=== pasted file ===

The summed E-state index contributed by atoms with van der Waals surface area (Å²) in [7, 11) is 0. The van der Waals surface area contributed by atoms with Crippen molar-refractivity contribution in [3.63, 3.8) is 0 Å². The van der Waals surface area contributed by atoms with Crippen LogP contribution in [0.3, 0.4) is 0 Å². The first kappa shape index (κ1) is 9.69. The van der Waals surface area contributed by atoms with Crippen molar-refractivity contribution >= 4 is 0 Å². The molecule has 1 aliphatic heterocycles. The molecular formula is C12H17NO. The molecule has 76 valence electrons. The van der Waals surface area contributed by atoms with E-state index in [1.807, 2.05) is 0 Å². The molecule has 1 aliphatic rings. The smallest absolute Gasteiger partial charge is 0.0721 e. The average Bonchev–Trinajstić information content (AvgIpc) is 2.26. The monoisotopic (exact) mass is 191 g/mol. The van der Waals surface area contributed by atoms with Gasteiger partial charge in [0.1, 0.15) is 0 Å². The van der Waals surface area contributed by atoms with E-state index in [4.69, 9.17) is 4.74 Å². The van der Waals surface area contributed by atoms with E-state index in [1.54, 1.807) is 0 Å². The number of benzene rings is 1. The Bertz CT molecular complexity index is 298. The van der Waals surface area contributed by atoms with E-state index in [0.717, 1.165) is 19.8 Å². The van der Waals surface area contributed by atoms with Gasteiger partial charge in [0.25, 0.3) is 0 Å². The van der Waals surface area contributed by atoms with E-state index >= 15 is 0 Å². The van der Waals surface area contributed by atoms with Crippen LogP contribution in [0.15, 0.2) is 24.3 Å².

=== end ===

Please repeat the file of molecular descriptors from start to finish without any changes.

The summed E-state index contributed by atoms with van der Waals surface area (Å²) in [7, 11) is 0. The van der Waals surface area contributed by atoms with Crippen molar-refractivity contribution in [3.63, 3.8) is 0 Å². The van der Waals surface area contributed by atoms with Crippen LogP contribution in [0.3, 0.4) is 0 Å². The first kappa shape index (κ1) is 9.69. The van der Waals surface area contributed by atoms with Crippen molar-refractivity contribution >= 4 is 0 Å². The molecule has 1 aliphatic heterocycles. The molecular formula is C12H17NO. The molecule has 76 valence electrons. The van der Waals surface area contributed by atoms with E-state index in [1.807, 2.05) is 0 Å². The molecule has 1 aliphatic rings. The smallest absolute Gasteiger partial charge is 0.0721 e. The average Bonchev–Trinajstić information content (AvgIpc) is 2.26. The monoisotopic (exact) mass is 191 g/mol. The van der Waals surface area contributed by atoms with Gasteiger partial charge in [0.1, 0.15) is 0 Å². The van der Waals surface area contributed by atoms with E-state index in [4.69, 9.17) is 4.74 Å². The van der Waals surface area contributed by atoms with E-state index in [1.54, 1.807) is 0 Å². The number of benzene rings is 1. The Bertz CT molecular complexity index is 298. The van der Waals surface area contributed by atoms with E-state index in [0.717, 1.165) is 19.8 Å². The van der Waals surface area contributed by atoms with Gasteiger partial charge in [0.25, 0.3) is 0 Å². The van der Waals surface area contributed by atoms with E-state index >= 15 is 0 Å². The van der Waals surface area contributed by atoms with Crippen LogP contribution in [0.15, 0.2) is 24.3 Å².